Recruitment transparency 'difficult to legislate,’ says MBIE

MPs call for 'courtesy,' urge employers to 'write back' to unsuccessful job applicants

Recruitment transparency 'difficult to legislate,’ says MBIE

Mandating employers to disclose their reasons for not moving forward with the application of a jobseeker would be difficult, according to the Ministry of Business, Innovation and Employment (MBIE), following a recent petition that sought to legislate recruitment transparency in the workplace.

Jobseeker Ana Briggs recommended last year to the House of Representatives a law mandating employers to let unsuccessful job applicants know exactly why they're not being hired.

According to Briggs, employers are under no legal obligation to tell anyone why they weren't hired, raising the possibility that discrimination during the hiring process could be at play.

"The law says that employers can't not hire you on illegal grounds, but there's also no law that says employers have to tell you why you didn't get hired. So, discrimination might be happening every day," Briggs said in her petition.  

In New Zealand, the Human Rights Commission revealed that it received over 60 complaints between January 2020 and December 2022 from job seekers who alleged that they have been "unlawfully discriminated against when applying for a job."

‘Difficult to legislate’

But Charlotte de Freijter, principal policy adviser from the MBIE, said it would be "difficult to legislate" such a mandate.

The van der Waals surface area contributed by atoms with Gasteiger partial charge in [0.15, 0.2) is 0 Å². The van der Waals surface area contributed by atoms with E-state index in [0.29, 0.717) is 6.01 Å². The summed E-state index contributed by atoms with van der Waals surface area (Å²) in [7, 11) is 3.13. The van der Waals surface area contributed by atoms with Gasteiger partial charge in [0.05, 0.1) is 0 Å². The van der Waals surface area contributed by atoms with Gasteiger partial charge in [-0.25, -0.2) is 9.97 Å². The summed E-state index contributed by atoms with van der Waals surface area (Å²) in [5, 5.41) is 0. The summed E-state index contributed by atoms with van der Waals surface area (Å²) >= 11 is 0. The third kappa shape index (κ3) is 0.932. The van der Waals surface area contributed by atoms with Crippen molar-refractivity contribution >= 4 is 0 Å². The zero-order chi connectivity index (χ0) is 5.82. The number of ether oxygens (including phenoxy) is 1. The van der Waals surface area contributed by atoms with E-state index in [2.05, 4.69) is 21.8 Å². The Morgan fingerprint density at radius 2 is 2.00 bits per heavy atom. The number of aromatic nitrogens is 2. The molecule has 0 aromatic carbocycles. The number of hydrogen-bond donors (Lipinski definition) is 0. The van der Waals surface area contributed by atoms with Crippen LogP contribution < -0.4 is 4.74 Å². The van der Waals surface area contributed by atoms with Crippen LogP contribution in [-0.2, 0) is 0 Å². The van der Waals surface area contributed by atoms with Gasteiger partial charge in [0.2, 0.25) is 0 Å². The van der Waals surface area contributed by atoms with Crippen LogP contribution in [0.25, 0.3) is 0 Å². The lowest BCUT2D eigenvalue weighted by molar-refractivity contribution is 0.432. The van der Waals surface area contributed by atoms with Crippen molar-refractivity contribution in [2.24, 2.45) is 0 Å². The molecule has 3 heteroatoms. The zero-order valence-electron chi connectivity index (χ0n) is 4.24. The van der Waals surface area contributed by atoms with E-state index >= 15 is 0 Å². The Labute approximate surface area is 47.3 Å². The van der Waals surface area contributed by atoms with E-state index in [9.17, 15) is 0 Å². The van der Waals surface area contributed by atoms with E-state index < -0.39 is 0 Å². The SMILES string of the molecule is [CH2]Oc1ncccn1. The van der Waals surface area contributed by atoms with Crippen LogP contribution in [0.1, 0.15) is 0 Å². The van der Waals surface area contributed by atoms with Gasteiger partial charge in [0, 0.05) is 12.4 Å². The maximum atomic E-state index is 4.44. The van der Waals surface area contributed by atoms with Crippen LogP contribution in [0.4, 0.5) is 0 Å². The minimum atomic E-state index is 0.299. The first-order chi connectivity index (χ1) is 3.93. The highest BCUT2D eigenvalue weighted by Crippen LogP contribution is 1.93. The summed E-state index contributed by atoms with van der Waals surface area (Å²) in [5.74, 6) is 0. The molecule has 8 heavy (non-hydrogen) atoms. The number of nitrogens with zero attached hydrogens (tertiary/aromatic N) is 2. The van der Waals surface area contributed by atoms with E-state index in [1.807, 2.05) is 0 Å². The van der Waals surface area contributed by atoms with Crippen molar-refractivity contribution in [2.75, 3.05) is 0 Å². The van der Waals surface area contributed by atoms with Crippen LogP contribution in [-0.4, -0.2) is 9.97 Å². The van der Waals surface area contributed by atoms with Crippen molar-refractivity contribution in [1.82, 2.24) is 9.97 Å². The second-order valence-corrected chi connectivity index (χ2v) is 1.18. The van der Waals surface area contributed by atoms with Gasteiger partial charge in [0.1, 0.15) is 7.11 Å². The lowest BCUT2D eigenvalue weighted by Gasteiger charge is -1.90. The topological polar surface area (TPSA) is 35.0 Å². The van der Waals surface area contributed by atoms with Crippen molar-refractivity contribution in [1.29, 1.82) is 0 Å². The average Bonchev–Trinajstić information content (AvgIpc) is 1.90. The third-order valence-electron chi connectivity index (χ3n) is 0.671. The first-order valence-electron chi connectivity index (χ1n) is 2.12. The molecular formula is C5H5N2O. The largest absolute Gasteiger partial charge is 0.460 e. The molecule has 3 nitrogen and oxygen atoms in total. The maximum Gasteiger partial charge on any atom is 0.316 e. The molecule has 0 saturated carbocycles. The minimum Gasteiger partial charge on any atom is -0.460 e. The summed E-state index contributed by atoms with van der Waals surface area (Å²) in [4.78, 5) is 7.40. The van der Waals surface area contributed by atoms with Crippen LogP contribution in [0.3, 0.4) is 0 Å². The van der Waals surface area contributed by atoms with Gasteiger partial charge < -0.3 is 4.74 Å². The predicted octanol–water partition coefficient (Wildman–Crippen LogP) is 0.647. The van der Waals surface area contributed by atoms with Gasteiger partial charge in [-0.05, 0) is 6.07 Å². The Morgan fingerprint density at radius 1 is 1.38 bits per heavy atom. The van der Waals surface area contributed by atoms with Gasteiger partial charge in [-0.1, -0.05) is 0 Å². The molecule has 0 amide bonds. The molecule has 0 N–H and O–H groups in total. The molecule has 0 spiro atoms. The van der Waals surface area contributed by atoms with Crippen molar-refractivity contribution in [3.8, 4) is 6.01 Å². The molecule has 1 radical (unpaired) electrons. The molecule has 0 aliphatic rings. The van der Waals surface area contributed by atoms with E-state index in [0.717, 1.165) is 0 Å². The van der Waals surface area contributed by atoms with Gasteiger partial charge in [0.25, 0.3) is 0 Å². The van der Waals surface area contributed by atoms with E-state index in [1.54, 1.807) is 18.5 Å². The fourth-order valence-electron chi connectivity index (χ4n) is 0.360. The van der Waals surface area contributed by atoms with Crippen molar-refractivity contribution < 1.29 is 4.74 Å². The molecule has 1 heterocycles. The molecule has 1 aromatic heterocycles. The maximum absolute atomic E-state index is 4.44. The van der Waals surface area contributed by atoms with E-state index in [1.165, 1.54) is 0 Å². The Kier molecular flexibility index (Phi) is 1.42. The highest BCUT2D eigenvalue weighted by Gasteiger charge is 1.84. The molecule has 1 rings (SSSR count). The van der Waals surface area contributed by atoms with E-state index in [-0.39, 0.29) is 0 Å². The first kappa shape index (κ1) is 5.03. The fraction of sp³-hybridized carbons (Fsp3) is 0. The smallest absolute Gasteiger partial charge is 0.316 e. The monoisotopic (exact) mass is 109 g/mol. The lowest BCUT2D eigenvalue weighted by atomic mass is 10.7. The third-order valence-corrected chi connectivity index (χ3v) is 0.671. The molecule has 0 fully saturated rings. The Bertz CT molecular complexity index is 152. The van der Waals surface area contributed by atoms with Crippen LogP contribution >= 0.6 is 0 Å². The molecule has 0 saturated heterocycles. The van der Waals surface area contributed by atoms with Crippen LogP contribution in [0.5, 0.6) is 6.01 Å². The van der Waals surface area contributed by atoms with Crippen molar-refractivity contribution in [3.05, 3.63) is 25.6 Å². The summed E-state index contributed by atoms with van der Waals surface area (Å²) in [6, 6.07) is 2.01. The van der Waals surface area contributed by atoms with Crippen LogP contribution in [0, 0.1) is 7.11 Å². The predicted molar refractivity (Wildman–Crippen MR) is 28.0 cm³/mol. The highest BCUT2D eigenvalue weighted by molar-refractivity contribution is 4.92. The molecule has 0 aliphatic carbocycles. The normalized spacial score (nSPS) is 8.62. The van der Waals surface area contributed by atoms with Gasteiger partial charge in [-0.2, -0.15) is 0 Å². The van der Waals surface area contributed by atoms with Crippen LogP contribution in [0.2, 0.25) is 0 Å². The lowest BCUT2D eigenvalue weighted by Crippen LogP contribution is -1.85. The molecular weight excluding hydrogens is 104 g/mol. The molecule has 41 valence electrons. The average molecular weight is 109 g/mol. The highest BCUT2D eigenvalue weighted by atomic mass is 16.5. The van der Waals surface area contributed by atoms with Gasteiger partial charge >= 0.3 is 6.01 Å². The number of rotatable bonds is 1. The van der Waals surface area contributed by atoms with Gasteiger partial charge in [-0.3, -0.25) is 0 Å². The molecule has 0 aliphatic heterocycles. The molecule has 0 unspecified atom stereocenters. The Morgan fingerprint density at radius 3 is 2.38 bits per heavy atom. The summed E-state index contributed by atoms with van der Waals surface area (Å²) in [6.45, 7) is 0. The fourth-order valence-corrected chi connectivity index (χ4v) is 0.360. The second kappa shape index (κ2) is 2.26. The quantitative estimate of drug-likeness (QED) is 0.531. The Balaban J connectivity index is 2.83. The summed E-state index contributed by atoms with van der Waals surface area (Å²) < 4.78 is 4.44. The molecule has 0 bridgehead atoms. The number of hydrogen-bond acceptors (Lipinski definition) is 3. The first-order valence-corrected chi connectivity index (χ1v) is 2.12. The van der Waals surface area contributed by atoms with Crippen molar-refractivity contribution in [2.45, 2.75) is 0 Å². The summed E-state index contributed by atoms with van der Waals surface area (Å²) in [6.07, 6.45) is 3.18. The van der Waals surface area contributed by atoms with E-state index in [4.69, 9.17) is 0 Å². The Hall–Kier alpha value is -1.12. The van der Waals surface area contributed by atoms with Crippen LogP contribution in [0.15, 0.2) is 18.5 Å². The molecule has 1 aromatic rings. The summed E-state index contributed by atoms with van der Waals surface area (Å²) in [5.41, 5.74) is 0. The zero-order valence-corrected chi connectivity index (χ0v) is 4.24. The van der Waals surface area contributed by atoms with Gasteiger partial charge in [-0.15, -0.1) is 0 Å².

"It would continue to be difficult to prove the reasons the employer gave were genuine, which would make any law attempting to address the issue difficult to enforce," said the official during the hearing.

In New Zealand, job applicants can also ask why they were rejected for a job under Principle 6 of the Privacy Act, according to the Privacy Commission.

"An individual is entitled to request information held in in the mind, and this might encompass the reasons an application was not progressed. The information, or reasons, might be as simple as 'there were more qualified applicants' – and it would be almost impossible for an investigation by this Office to prove or disprove that response," the office said in its response.

Employers urged to 'write back'

The report of the Petitions Committee released in March 2023 said members of Parliament (MP) accept the MBIE's view that it would be very difficult to require employers to provide complete information on the reasons why they did not proceed with a job applicant.

However, the MPs still urged employers to "write back" to job seekers who were unsuccessful.

"I really hope any employers watching this really hear you about just how important it is to be respectful and to write back to people and let them know why they missed out on an opportunity," MP Rachel Boyack told Briggs during the hearing.

MP Todd Muller, who shared that he had recruitment experience while working for Kiwifruit cooperative Zespri, said employers are often focused on only talking to the final five job applicants and neglect to inform the rest why they're not getting hired.

"What you're really asking for is courtesy when you engage and… people should be treated with courtesy and it's a timely reminder when you put your petition in front of us," Muller also told Briggs.

The committee also praised Briggs for raising the matter to lawmakers and put her in touch with her local MPs and other organisations that help people looking for work.

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